The crowd rose up together against them, and the chief magistrates tore their robes off them and proceeded to order them to be beaten with rods. When they had struck them with many blows, they threw them into prison, commanding the jailer to guard them securely; and he, having received such a command, threw them into the inner prison and fastened their feet in the stocks.
But about midnight Paul and Silas were praying and singing hymns of praise to God, and the prisoners were listening to them;" Acts 16:22-25
Beloved, have you ever had a bad day? Think a moment about your worst day ever. Was it a situation that was completely outside of your control? Did it involve something you did? Was it public or private? Though it is important to understand the who, what, when and whys of negative things that happen in our lives, it is by far more important how we respond to such events.
Paul and Silas had what some would interpret as a very bad day as a result of doing the will of God. Their work was very unpopular with some people who reported them to the local authorities who in turn had them publicly beaten and thrown into jail without the benefit of any due process whatsoever. Anything remotely similar to this would be an extremely challenging situation for just about all of us. There is, however, more than one way to both look at and respond to "bad days," particularly as a child of God.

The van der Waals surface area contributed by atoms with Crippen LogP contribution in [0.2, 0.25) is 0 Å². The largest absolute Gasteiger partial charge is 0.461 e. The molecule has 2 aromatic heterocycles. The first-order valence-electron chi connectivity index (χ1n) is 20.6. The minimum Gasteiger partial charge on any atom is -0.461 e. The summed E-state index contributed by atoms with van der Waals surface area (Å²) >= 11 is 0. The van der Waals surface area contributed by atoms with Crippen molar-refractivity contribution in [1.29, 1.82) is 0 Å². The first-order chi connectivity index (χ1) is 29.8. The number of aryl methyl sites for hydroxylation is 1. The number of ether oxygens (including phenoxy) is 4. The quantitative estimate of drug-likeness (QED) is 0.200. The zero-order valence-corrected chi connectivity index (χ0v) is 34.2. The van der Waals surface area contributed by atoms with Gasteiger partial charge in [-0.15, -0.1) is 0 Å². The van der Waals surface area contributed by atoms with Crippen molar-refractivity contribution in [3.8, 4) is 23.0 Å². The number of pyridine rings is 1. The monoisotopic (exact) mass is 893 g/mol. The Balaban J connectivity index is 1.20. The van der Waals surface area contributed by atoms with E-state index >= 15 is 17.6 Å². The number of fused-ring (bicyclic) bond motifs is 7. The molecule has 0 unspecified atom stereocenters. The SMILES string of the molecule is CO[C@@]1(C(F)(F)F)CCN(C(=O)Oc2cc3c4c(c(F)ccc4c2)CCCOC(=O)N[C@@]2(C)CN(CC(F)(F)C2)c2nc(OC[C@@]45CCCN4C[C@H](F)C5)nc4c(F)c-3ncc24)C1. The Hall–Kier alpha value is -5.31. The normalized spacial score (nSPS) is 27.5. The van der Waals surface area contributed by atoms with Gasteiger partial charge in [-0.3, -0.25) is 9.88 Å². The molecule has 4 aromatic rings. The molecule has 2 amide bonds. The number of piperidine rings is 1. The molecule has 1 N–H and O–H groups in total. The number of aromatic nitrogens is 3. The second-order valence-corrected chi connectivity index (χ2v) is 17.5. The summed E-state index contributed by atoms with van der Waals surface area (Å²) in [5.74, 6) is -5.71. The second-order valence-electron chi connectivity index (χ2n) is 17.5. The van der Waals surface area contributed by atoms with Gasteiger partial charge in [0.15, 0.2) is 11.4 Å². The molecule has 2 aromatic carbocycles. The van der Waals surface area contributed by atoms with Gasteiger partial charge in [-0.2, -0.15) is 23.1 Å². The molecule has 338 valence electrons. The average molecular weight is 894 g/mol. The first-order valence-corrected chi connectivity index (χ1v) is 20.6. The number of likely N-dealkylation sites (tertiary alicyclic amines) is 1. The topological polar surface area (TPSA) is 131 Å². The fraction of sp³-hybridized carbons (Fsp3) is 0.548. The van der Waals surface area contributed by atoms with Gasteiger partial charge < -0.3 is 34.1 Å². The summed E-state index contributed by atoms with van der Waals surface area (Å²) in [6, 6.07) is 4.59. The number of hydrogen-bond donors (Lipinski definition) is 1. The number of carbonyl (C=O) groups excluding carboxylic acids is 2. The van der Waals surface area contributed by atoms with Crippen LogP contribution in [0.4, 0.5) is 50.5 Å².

After having a similar day Peter in Acts 5:41 rejoiced that he was "counted worthy to suffer shame for his [Jesus'] name." To him, and his associates, it was not a bad day at all, but a good day of both obedience to the will of the Lord and the opportunity to share the gospel with all who heard it. This brings us back to Paul and Silas. Despite being in pain, prison and shackles, they did not bemoan their circumstance, but sang praises to the Father.
It may be counter intuitive to do such a thing, but not for the person of faith. As Christians we must grow into Job's faith who said, "Though He slay me, yet will I trust in Him" Job 13:15. We must believe that according to Rom 8:28, "all things work together for good for them that love God and are the called according to His purpose." And we must remember that, "the sufferings of this present time are not worthy to be compared with the glory which shall be revealed in us" Rom 8:18.
As an epilogue to this passage, note that the other prisoners were listening to the singing. What a tremendous testimony! If they could continue to praise God under even the worst conditions, that could cause even the most avowed unbeliever to develop questions. Further, we know that the jailer and his family came to Christ as a result.
No, we may not look forward to or enjoy "bad days" but we trust God through them and praise Him for every one in which we draw breath.
Let us comfort one another with these thoughts.